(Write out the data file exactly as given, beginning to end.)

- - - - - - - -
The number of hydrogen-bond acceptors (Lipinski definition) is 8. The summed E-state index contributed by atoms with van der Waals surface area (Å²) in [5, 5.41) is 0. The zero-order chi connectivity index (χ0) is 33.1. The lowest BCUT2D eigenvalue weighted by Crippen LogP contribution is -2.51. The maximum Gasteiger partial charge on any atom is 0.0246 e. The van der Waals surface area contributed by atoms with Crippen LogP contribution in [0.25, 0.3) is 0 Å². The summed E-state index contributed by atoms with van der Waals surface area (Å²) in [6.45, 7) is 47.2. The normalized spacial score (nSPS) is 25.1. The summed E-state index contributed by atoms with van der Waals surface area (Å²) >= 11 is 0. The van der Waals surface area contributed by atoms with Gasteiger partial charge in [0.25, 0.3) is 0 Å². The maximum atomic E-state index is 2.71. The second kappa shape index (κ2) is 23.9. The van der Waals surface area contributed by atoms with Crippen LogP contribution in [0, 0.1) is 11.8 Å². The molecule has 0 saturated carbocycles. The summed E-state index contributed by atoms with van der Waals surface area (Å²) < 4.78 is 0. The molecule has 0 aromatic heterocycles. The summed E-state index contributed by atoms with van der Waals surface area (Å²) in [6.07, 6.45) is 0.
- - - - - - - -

The number of hydrogen-bond acceptors (Lipinski definition) is 8. The summed E-state index contributed by atoms with van der Waals surface area (Å²) in [5, 5.41) is 0. The zero-order chi connectivity index (χ0) is 33.1. The lowest BCUT2D eigenvalue weighted by Crippen LogP contribution is -2.51. The maximum Gasteiger partial charge on any atom is 0.0246 e. The van der Waals surface area contributed by atoms with Crippen LogP contribution in [0.25, 0.3) is 0 Å². The summed E-state index contributed by atoms with van der Waals surface area (Å²) in [6.45, 7) is 47.2. The normalized spacial score (nSPS) is 25.1. The summed E-state index contributed by atoms with van der Waals surface area (Å²) >= 11 is 0. The van der Waals surface area contributed by atoms with Gasteiger partial charge in [0.25, 0.3) is 0 Å². The maximum atomic E-state index is 2.71. The second kappa shape index (κ2) is 23.9. The van der Waals surface area contributed by atoms with Crippen LogP contribution in [0, 0.1) is 11.8 Å². The molecule has 0 saturated carbocycles. The summed E-state index contributed by atoms with van der Waals surface area (Å²) < 4.78 is 0. The molecule has 0 aromatic heterocycles. The summed E-state index contributed by atoms with van der Waals surface area (Å²) in [6.07, 6.45) is 0.